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E-skills the key to unlocking Europe's potential for growth and job creation

Posted by Nick Prag at 19 March 2015, 17:30 CET |
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Last week governments, industry, NGOs and educational bodies from 22 European countries joined forces with the European Commission to push for further action to stimulate the creation of the jobs needed to build a digital single market in Europe.

The aim of the 'eSkills for Jobs' campaign is to raise awareness of the need to improve people's command of ICT skills for work.

computer internet imageThe signing at a conference organised by the Latvian presidency with the Commission of the 'Riga Declaration on e-skills' highlighted 10 key principles aimed at guiding efforts to unlock the potential of e-Skills in order to fuel growth and job creation. These were:

  • more and better investment in digital technologies and e-skills;
  • address youth unemployment in Europe through digital skills;
  • prioritise "e-Skills for the 21st Century" policy and scale-up its implementation;
  • endorse the continuation of the work of the Grand Coalition for Digital Jobs and the implementation of National Coalitions, and public funding investment;
  • promotion of -leadership in management positions at the European businesses;
  • foster digital transformation and entrepreneurship;
  • ensure life-long education and training of e-skills;
  • European leadership of global standards;
  • fostering professionalism in information and communication technology (ICT) and maturing the ICT profession in Europe;
  • commitment to cooperate, pool expertise and efforts.

These are important action areas for the development of Europe's digital economy, they are designed to help smaller businesses in particular, and can provide business opportunities for both manufacturing and service sectors, and promote economic competitiveness.

They are prompted by a critical shortfall in e-skills in Europe's workforce. There is growing demand for ICT-skilled professionals, but despite high levels of unemployment in Europe this is not being met.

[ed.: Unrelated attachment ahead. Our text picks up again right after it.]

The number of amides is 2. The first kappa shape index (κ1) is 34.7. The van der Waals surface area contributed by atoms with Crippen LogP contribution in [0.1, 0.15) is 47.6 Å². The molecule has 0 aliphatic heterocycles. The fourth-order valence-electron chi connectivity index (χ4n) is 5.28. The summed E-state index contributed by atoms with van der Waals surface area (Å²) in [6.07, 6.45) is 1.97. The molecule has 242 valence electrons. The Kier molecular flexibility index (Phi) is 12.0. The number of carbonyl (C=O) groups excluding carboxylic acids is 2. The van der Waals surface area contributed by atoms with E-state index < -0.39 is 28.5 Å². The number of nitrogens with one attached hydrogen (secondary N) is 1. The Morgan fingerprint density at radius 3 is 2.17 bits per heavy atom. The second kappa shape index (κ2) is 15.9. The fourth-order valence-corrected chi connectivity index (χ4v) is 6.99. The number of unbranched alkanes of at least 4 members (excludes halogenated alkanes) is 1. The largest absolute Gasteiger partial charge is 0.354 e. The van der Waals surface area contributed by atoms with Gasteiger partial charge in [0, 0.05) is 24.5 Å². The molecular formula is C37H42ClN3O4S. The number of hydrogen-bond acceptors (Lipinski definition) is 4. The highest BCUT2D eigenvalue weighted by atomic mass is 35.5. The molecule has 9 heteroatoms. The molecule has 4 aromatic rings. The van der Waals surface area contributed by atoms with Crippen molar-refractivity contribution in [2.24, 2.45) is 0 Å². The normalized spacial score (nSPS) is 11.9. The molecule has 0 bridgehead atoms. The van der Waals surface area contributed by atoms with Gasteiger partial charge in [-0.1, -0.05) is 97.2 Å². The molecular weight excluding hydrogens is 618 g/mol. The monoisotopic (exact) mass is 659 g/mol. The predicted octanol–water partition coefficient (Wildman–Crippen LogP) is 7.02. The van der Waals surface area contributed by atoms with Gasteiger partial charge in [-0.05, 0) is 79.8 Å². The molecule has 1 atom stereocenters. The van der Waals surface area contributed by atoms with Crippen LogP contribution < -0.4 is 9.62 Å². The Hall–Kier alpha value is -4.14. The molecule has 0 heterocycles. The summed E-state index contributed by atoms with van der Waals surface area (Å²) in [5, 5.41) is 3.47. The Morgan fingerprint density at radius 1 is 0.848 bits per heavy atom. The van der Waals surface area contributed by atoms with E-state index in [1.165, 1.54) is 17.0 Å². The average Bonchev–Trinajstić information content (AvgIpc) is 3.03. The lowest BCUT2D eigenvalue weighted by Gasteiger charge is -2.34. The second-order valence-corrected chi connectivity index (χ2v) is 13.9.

In fact, it is estimated that Europe could experience a shortage of up to 900,000 ICT professionals by 2015. Women are also seen to be significantly under-represented in ICT related jobs, with less than 30% of the ICT workforce being female.

It is a good thing that by 2020, research organisations are forecasting 660,000 ICT jobs will be added to the existing pool of ICT workers in Europe.

However, Tobias Hüsing, a Senior Research Consultant at Empirica, believes it can be more: "On top of that, a potential 820,000 jobs could be filled by 2020, if talent would become available to an extent beyond our extrapolation of current trends."

The key point, the conference heard, is to move the focus on from jobs in the tech companies to a much wider array of jobs where e-Skills will be needed. "Within a decade plumbers, farmers, small shop owners, even bakers and shoemakers will be turning to digital technologies such as data analytic in their day-to-day lives to improve their efficiency," said John Higgins, Director General of DIGITAL EUROPE.

E-Skills form an important and fundamental launchpad for employment efforts in Europe. They embody the kind of Europe that policy-makers are aiming for, where the mass of people are skilled and are not shut out from the opportunities that are being created.

Hopefully, the Riga Declaration - which EUbusiness supports and has signed - will help in the key task - as Dana Reizniece-Ozola, Latvian Minister of the Economy put it - to equip society with the appropriate 21st Century competencies and skills to unlock Europe's potential for growth and job creation.

Riga Declaration on e_Skills

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Nick Prag

Nick Prag

Nick Prag is founder and managing editor of Prior to EUbusiness, he was senior editor at Europe Online SA in Luxembourg, where he played a major part in the launch of Europe Online International.